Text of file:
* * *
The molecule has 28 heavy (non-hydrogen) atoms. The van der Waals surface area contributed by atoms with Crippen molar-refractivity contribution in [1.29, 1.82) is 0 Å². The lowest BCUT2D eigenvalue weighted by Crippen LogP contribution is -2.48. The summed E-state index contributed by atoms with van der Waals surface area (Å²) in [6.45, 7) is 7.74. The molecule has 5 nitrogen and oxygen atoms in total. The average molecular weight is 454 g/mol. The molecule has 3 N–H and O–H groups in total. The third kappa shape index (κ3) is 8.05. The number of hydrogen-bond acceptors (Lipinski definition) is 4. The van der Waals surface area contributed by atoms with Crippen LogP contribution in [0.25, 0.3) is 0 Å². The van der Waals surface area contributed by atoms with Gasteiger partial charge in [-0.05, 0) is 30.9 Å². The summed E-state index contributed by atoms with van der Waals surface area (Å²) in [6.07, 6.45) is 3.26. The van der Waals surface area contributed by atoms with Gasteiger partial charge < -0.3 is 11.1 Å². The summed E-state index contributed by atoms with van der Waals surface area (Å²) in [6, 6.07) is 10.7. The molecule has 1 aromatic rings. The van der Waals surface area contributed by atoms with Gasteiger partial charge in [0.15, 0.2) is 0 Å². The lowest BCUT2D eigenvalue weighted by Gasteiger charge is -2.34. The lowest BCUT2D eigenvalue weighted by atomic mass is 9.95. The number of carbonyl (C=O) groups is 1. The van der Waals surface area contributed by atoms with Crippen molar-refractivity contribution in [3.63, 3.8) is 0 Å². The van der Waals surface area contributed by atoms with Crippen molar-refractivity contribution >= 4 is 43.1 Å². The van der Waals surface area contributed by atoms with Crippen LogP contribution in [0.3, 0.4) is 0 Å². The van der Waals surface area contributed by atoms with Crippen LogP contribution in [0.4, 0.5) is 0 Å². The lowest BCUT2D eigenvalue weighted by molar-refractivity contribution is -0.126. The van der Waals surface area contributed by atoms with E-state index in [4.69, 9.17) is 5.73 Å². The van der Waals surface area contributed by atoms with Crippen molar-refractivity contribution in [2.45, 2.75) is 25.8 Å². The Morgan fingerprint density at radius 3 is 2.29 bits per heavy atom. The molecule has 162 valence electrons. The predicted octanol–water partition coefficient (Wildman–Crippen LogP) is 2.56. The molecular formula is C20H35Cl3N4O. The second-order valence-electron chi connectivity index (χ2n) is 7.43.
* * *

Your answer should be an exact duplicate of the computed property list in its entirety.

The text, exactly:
The molecule has 28 heavy (non-hydrogen) atoms. The van der Waals surface area contributed by atoms with Crippen molar-refractivity contribution in [1.29, 1.82) is 0 Å². The lowest BCUT2D eigenvalue weighted by Crippen LogP contribution is -2.48. The summed E-state index contributed by atoms with van der Waals surface area (Å²) in [6.45, 7) is 7.74. The molecule has 5 nitrogen and oxygen atoms in total. The average molecular weight is 454 g/mol. The molecule has 3 N–H and O–H groups in total. The third kappa shape index (κ3) is 8.05. The number of hydrogen-bond acceptors (Lipinski definition) is 4. The van der Waals surface area contributed by atoms with Crippen LogP contribution in [0.25, 0.3) is 0 Å². The van der Waals surface area contributed by atoms with Gasteiger partial charge in [-0.05, 0) is 30.9 Å². The summed E-state index contributed by atoms with van der Waals surface area (Å²) in [6.07, 6.45) is 3.26. The van der Waals surface area contributed by atoms with Gasteiger partial charge < -0.3 is 11.1 Å². The summed E-state index contributed by atoms with van der Waals surface area (Å²) in [6, 6.07) is 10.7. The molecule has 1 aromatic rings. The van der Waals surface area contributed by atoms with Gasteiger partial charge in [0.15, 0.2) is 0 Å². The lowest BCUT2D eigenvalue weighted by Gasteiger charge is -2.34. The lowest BCUT2D eigenvalue weighted by atomic mass is 9.95. The number of carbonyl (C=O) groups is 1. The van der Waals surface area contributed by atoms with Crippen molar-refractivity contribution in [3.63, 3.8) is 0 Å². The van der Waals surface area contributed by atoms with Crippen molar-refractivity contribution >= 4 is 43.1 Å². The van der Waals surface area contributed by atoms with Crippen LogP contribution in [0.3, 0.4) is 0 Å². The van der Waals surface area contributed by atoms with Crippen LogP contribution in [0.4, 0.5) is 0 Å². The lowest BCUT2D eigenvalue weighted by molar-refractivity contribution is -0.126. The van der Waals surface area contributed by atoms with E-state index in [4.69, 9.17) is 5.73 Å². The van der Waals surface area contributed by atoms with Crippen molar-refractivity contribution in [2.45, 2.75) is 25.8 Å². The Morgan fingerprint density at radius 3 is 2.29 bits per heavy atom. The molecule has 162 valence electrons. The predicted octanol–water partition coefficient (Wildman–Crippen LogP) is 2.56. The molecular formula is C20H35Cl3N4O. The second-order valence-electron chi connectivity index (χ2n) is 7.43.